From 2001 to 2005, Gelsinger was Senior Corporate Vice-President and the Chief Technology Office for Intel Corporation. In this capacity he was responsible for the Long Term Technology and Research directions for the corporation. He was also responsible for driving the technology alignment across the various Intel product divisions. He drove standards and industry alignment through a variety of standards efforts and industry activities including the highly successful bi-annual Intel Develop Forum. Gelsinger was named CTO in September 2001, the first person in the history of the company to receive this title. During his leadership he drove Intel’s thrust into wireless, including Wi-Fi, WiMAX, UWB and CMOS-based radios (overall strategy known as Radio Free Intel). He also drove the efforts in Sensor networks including key technologies like Motes and TinyOS. He also drove low power systems technologies, including the launch of low-power IA architecture programs that today have been realized in the in Intel Atom processor family. He was heavily involved in key standards efforts including TCPA/TCG and the Trusted Platform Module, PCI Express, Home networking including DLNA, Content Protection technologies such as DTCP. He is also well known for his ground-breaking efforts in Energy Efficient Computing, which, when launched in 2001 were contrary to the industry direction. He was also quite active in Broadband Policy setting in place the policy framework used by the Federal Communications Commission (FCC) now known as Net neutrality.
From 2005 to 2009, Gelsinger was a Senior Corporate Vice-President and the general manager for the Digital Enterprise Group at Intel. In this role he led the single largest business group for Intel with over 12,000 employees and over $20B of Revenue. This group includes Intel’s enterprise products including clients (PCs), Servers (Xeon and Itanium), communications (Embedded and IXP), Visualization and Storage Products. In this capacity he was leading a large portion of Intel’s product development and Intel’s turnaround in the enterprise market. Efforts such as Intel’s leadership in bringing vPro and CentrinoPro platform to market, restoring leadership in Xeon Products, First quad-core products to market and leading thrust in visualization are direct results of his efforts. Under his leadership, Intel is generally recognized as having restored leadership in all portions of its product line.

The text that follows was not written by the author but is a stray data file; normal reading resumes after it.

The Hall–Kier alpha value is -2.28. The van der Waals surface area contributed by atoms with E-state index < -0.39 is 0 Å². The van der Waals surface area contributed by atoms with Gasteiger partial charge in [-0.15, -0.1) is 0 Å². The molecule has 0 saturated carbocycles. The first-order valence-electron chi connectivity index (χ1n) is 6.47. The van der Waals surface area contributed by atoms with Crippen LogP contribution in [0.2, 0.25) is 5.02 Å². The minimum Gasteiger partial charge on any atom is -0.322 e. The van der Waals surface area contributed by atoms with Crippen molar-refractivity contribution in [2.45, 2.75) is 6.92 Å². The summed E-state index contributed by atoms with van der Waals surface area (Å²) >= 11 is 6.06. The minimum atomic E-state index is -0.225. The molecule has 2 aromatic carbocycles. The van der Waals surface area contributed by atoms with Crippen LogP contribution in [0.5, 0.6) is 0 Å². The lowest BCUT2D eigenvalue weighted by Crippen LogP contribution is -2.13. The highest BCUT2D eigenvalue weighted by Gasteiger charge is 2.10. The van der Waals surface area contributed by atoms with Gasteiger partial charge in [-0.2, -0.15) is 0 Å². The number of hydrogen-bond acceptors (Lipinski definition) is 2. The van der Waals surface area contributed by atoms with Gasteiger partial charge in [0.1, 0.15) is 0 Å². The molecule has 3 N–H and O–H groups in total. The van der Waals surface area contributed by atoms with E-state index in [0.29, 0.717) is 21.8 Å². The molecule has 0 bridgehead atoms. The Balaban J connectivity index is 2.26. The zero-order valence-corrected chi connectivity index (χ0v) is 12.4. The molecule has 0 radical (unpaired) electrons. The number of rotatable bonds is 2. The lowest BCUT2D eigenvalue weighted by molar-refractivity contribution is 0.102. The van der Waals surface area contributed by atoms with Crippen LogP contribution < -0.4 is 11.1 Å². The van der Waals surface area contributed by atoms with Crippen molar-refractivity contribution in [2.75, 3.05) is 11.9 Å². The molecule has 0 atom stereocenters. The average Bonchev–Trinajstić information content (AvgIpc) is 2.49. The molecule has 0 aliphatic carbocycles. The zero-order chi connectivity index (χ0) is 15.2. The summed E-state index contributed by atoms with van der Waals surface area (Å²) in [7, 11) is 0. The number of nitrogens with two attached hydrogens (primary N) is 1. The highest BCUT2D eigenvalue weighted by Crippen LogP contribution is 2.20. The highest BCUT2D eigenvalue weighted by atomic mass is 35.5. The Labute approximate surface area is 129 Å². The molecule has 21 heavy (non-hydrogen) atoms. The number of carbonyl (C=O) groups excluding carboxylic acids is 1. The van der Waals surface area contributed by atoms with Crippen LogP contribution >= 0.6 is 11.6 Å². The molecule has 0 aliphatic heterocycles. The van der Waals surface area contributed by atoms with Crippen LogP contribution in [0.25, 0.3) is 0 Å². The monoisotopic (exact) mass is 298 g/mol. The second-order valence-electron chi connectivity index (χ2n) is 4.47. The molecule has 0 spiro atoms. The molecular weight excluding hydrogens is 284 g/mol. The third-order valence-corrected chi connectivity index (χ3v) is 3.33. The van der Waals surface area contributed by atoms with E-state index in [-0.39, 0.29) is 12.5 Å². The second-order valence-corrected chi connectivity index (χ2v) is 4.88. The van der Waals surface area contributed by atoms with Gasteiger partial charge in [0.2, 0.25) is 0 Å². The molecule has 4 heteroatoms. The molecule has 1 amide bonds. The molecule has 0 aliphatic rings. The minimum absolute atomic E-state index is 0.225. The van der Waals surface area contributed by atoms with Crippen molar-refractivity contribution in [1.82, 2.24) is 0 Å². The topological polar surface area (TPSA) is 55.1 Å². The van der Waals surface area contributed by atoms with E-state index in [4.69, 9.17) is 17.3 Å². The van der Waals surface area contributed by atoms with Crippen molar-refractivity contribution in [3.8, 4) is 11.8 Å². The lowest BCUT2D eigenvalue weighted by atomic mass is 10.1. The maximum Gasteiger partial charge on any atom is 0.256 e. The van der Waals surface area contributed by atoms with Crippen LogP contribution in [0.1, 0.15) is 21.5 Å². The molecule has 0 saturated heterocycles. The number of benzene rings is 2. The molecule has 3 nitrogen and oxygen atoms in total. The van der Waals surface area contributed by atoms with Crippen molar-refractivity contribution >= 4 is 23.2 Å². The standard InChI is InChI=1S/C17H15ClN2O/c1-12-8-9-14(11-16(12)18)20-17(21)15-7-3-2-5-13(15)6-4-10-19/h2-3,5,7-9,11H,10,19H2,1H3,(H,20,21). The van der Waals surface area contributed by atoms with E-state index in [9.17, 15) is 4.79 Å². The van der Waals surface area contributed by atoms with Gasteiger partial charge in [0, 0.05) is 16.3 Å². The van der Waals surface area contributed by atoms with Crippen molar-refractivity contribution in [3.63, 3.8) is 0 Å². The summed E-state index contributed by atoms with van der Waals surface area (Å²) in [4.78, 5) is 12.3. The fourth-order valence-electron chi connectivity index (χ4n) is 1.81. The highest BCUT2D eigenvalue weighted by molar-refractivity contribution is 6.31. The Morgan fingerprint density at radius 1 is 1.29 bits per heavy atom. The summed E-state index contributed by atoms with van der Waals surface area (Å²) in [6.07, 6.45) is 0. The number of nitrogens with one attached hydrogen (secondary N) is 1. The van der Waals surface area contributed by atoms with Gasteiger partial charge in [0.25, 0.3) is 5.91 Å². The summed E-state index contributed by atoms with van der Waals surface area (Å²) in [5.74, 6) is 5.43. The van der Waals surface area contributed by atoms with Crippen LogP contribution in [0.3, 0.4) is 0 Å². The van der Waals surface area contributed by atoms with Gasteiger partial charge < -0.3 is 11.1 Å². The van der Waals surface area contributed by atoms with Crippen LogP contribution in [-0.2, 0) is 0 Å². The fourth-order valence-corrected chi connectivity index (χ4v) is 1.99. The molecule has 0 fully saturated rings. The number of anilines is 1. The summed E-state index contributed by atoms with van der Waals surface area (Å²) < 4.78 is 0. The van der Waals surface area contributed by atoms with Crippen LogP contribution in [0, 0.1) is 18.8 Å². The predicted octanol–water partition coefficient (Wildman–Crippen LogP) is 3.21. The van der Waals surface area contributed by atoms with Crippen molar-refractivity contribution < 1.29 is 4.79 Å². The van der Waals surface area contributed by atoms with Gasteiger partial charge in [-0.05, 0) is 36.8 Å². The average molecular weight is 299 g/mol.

Gelsinger and his wife Linda have four children: Elizabeth, Josiah, Nathan and Micah. Gelsinger has served as an Elder at Singing Hills Christian Church in Hillsboro, Oregon from 1996 to 2005.Now, Elizabeth is working in Shanghai, as a teacher in SMIC private school. For 16 years he led a weekly home Bible Study and periodically is an Adult Sunday School Teacher at Singing Hills. He speaks periodically on the subject of being a Christian in the workplace and prioritizing career, family and spiritual demands both in the US and internationally.
- "VMware Announces Changes in Executive Leadership". VMware. July 17, 2012. Retrieved July 20, 2012.
- "Executive Biographies: Pat Gelsinger". EMC Corporation. February, 2012. Retrieved July 20, 2012.
- Bulkeley, William M. (September 14, 2009). "EMC Nabs Intel Talent; Race Looms For CEO Spot". The Wall Street Journal. Retrieved April 22, 2010.
- Bray, Hiawatha (September 15, 2009). "Ex-Intel executive heading to EMC". The Boston Globe. Retrieved April 22, 2010.
- "The Juggling Act: Bringing Balance to Your Faith, Family and Work". patgelsinger.com. Retrieved April 22, 2010.